Whidbey Bits


Ok, so I can’t just give away Whidbey bits to everyone. I’m excited about it so I
wish I could. When I can do is share some tidbits about what our team is working on.

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One of the most exciting things I did yesterday was change the theme on my laptop.  Here is
the theme picked after trying several out.  The
compact look is great, and I like the green.  You
just have to get a different background to go with it.   What
does this have to do with Whidbey?  Well,
if your registry hive is all stored under an “8.0” location you can’t have 7.0 looks
and our team is helping to deliver some “8.0” looks in Whidbey.  J I
have absolutely no talent for art, but I know I love the new
look
that includes: (keep in mind we are not finished)

 

Office 2003 style menus
and command bars.  We had been leveraging
the actual main office DLL component for the 7.x releases but for 8.0 one faithful
developer snapped the 9+mb DLL, removed all the stuff VS didn’t need, and left us
with a component that weighs in at less than 50% the original memory usage.  Have
you ever heard of a new product version that requires less memory? I think he did
some great coding on a task he described akin to “Tearing a wall down to dust then
trying to rebuild a smaller wall with the dust.”  Be
thankful you didn’t see the initial “Blue VS” prototype before the check-in was complete.  

 

There must be some sort of Microsoft-Wide “Shark
Fin
” movement.  You can see the file
tabs now have shark fins complete with what our designers call gradients that are
also all over now.  IMO they just look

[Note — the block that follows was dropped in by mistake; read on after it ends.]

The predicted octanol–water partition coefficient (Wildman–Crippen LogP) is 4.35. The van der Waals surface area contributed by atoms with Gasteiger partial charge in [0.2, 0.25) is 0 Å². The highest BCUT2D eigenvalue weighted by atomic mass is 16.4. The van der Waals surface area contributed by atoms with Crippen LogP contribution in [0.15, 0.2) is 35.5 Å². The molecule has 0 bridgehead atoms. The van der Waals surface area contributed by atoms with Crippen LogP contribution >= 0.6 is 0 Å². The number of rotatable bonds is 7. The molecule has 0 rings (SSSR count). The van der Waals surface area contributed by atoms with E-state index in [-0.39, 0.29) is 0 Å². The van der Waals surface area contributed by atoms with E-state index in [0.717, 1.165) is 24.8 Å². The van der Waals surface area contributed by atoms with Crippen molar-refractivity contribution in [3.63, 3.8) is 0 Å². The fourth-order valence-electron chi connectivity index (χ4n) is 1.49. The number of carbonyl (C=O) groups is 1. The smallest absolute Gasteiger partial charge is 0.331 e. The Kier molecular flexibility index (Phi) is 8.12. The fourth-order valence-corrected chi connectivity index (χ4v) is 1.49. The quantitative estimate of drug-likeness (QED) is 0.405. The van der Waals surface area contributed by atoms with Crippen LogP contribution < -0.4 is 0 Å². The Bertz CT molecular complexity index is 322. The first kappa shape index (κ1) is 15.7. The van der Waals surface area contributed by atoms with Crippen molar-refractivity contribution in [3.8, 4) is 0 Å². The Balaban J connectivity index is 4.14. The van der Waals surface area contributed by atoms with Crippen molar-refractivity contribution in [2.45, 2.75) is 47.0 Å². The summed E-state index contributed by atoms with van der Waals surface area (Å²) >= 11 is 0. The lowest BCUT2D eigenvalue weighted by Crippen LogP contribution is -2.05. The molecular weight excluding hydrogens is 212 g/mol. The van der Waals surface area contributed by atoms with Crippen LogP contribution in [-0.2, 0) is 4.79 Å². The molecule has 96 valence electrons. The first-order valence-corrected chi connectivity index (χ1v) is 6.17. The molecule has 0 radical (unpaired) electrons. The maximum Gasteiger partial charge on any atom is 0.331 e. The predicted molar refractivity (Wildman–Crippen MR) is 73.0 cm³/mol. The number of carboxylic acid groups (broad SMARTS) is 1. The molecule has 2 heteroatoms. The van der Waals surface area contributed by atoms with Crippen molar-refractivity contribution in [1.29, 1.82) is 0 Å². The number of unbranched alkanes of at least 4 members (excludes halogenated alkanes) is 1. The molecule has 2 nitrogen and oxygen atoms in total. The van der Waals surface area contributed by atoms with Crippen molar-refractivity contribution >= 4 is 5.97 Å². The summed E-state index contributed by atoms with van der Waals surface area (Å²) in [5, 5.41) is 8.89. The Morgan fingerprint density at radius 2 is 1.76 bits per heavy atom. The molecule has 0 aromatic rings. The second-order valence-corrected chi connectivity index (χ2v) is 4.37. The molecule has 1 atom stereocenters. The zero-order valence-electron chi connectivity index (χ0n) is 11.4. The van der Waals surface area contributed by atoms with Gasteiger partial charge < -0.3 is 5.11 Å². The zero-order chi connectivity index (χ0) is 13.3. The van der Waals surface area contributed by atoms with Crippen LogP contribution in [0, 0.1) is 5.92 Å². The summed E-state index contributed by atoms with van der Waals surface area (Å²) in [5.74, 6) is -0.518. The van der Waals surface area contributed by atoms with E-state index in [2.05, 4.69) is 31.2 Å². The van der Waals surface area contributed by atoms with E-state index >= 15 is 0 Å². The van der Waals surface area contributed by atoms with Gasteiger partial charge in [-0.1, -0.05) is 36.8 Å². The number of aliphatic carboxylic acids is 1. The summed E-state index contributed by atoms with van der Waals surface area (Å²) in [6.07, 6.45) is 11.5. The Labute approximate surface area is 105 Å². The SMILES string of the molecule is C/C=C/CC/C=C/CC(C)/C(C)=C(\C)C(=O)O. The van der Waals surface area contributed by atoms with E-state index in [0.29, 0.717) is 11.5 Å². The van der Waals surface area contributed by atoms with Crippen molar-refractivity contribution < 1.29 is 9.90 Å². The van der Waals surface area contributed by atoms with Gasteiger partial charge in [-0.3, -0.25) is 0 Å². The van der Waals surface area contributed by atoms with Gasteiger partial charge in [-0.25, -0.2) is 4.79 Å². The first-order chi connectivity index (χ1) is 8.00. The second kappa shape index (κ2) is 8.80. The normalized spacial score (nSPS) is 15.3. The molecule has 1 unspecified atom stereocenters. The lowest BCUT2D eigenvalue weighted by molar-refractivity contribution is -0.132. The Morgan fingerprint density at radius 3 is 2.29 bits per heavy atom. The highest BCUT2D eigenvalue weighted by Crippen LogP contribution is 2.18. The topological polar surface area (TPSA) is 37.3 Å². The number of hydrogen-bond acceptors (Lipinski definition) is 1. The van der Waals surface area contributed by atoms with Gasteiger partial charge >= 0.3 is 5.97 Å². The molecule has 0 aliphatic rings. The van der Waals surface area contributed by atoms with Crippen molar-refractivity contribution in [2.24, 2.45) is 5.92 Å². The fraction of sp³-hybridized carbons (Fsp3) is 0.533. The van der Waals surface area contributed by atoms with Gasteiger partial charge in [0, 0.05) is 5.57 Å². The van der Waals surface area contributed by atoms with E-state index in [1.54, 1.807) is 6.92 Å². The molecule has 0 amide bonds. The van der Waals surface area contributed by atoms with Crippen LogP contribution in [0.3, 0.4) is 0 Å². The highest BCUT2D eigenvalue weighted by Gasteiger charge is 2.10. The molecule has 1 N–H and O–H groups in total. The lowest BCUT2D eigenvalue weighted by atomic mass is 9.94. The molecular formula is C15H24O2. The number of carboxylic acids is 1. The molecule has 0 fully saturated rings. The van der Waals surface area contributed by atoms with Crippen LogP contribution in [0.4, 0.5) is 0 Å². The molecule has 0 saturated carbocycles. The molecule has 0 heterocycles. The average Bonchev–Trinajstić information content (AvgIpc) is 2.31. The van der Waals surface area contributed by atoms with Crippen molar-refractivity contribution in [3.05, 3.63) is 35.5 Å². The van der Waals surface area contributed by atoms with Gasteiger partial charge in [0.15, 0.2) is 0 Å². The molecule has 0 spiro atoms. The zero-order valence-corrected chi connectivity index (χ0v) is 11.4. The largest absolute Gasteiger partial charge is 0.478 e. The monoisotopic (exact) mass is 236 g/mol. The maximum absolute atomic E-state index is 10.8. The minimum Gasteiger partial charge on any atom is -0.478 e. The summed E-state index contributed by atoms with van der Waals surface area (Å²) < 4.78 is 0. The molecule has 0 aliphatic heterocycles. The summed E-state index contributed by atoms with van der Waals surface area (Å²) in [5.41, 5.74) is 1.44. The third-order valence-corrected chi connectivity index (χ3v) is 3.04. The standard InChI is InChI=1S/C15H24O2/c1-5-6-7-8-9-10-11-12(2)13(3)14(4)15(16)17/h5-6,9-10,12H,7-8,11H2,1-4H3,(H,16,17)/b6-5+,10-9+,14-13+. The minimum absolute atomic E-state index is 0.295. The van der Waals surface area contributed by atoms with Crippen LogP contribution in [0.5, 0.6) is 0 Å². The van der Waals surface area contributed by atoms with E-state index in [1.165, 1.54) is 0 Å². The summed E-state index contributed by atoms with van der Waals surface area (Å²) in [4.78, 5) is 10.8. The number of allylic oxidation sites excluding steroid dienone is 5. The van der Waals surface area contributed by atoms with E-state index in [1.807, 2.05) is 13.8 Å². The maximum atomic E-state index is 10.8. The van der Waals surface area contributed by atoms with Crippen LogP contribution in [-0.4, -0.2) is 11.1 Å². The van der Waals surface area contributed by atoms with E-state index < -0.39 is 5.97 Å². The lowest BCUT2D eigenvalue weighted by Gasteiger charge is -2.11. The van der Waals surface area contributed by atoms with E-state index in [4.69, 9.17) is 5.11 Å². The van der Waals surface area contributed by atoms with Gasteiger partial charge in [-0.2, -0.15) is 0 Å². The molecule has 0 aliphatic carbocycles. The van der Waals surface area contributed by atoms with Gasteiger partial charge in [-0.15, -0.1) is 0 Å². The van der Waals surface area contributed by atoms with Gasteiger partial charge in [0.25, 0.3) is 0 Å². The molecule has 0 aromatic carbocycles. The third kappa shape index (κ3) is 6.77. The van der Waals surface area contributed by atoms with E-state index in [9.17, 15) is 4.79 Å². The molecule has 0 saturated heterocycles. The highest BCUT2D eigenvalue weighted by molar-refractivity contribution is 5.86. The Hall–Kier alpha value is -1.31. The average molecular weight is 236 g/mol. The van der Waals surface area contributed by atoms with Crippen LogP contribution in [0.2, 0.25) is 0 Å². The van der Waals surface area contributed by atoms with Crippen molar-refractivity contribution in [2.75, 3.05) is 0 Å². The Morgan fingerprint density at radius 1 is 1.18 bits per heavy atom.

cool, but did take some time to get used to.  For comparison,
here is an older build. I’m a geek, but it’s fun to look for the differences in these
screenshots they posted.  They span at
least a few builds apart. J

 

XP Theme support: We’re going to look a lot more like a good windows XP app should
as opposed to a win2k app running on XP.  It’s
a lot of small things but I know it looks sexy. 

 

Like I said, we aren’t done so this is not a complete list for sure.   But
developers don’t care if an IDE looks good right?  So
we are doing a lot of other work to improve productivity.  Take
another look @ this one
and you’ll notice:

 

The Task List can now wrap text so you can see the complete error messages.  What
the picture doesn’t show you is that you can now choose the columns are shown.  So
if you don’t want to know the “File” you can remove that and have more space for descriptions. 

 

Look at the upper right hand and you’ll see the double arrows facing downward on the
left side of the X. When you click on
that you’ll see a dropdown menu that gives you access to all of the files that you
have open in the file channel.  I know
I generally end up with at least 15 files there and scrolling left/right all the time
was really annoying.  We’re doing more
here, but just this helps a lot. 

 

The down arrow on the Task List will drop down the context menu you can get in 2002/3
by right clicking a tool window caption.  Customers
generally had a hard time figuring out they could do that to get all the options there
for window management. 

 

There is a lot more I can’t wait to talk about, but I couldn’t pass up the opportunity
to point out some of the smaller things that might have otherwise gone unnoticed in
those screenshots of the cool ASP.NET focused enhancements.   GDN
also doesn’t give me a way to post screenshots. (Nudge) 🙂

 

Enjoy,

            josh

Comments (4)

  1. J.P. says:

    aw man, I like the old tabs better. you just can’t fit as many shark tabs across the screen as you can the old ones. 🙂

  2. Josh Ledgard says:

    Actually your eyes are tricking you. You can fit just as many accross as you could before. The spacing is just about the same. I was worried about that and made sure the spacing didn’t change.

  3. DotFrandsen says:

    You mention the new double arrows as a way of dealing with a ten foot bar of file tabs. I’d find it really neat if you could define sets of files.

    The way I work, I often keep five or so files open, working with, say, customer data all the way up through the tiers. What I’d like to do then is define a set of files called Customer and another set called Order and be able to switch between them. Switching would mean closing all files belonging to the current set and opening all files belonging to the set you’re switching to. Kind of a workspace thing.

    What do you think?